Have a safer 2021 with New Year’s resolutions that will help you secure your devices, avoid email and text scams, and stay safe from malware, as well as benefit from the security and ease-of-use of password managers, which can even fill in passwords for iPhone apps.
Austin Mac Works Blog: Security
Facebook has revised parts of its often confusing interface. We recommend you take this opportunity to review your privacy settings to make sure they’re keeping your data private, both from other users and from Facebook itself.
Do you worry about people snooping into your Mac’s browser history? Or about suggested search terms based on previous searches showing up at the wrong moment? Our article explains how you can easily keep these details private.
A change in macOS 10.15 Catalina makes it easier to install software or change security settings on your Mac. Learn more now.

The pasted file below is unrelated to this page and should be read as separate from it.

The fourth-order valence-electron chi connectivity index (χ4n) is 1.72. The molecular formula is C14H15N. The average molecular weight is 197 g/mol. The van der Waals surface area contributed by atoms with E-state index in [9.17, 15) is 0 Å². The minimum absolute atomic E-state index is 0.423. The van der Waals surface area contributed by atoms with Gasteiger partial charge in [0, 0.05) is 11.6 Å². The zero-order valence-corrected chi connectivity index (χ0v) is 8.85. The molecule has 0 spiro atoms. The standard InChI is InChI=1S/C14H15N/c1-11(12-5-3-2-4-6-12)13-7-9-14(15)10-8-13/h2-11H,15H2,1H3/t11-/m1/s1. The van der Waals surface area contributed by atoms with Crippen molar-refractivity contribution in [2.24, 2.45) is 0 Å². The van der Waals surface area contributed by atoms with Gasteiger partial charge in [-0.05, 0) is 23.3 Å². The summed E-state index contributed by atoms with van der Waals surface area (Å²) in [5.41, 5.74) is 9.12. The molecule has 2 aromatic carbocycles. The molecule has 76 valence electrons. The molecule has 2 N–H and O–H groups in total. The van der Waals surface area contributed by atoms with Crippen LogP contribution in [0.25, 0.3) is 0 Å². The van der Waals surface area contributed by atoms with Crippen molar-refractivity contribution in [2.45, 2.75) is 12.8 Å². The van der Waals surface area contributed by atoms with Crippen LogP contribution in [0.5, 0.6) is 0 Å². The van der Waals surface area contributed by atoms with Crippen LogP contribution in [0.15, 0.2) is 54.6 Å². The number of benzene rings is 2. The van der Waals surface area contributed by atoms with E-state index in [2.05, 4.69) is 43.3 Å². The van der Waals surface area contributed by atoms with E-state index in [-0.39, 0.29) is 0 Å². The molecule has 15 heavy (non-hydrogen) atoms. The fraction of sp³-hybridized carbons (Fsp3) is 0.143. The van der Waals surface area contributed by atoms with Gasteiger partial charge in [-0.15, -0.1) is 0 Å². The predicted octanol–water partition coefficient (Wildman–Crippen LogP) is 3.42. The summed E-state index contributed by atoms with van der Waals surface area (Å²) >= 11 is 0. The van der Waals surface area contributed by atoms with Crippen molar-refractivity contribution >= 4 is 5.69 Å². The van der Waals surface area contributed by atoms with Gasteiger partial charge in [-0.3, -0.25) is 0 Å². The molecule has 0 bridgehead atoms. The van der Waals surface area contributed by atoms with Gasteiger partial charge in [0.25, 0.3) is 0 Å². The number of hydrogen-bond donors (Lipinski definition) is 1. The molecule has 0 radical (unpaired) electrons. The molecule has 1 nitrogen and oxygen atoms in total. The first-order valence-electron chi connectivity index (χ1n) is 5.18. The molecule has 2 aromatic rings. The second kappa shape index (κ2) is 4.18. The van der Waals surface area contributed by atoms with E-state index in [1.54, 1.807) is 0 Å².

We recommend that you periodically audit the list of people with whom you’ve shared your location.
The New York Times has revealed that iPhone apps are constantly reporting our every movement to a shadowy collection of location-data companies. If that creeps you out (as it should!) read on to learn how to protect your location privacy.
Two-factor authentication provides a useful additional layer of security, but it can be a pain to use. With iOS 12 and Safari in Mojave, Apple has made it dead simple to autofill SMS-based login codes. Learn how.
Don’t send passwords via plain text in an email or text. Always use a site that lets you turn a password into a Web link that can be opened only once. Learn more now.
On today’s Internet, you must use a password manager like iCloud Keychain, @1Password, or @LastPass to generate, store, and enter strong passwords. Any other approach risks your accounts being hacked. Here’s why a password manager is so important.
They’re all complete scams, and clicking a link in them takes you to a malicious Web page that will try to steal your password or credit card details.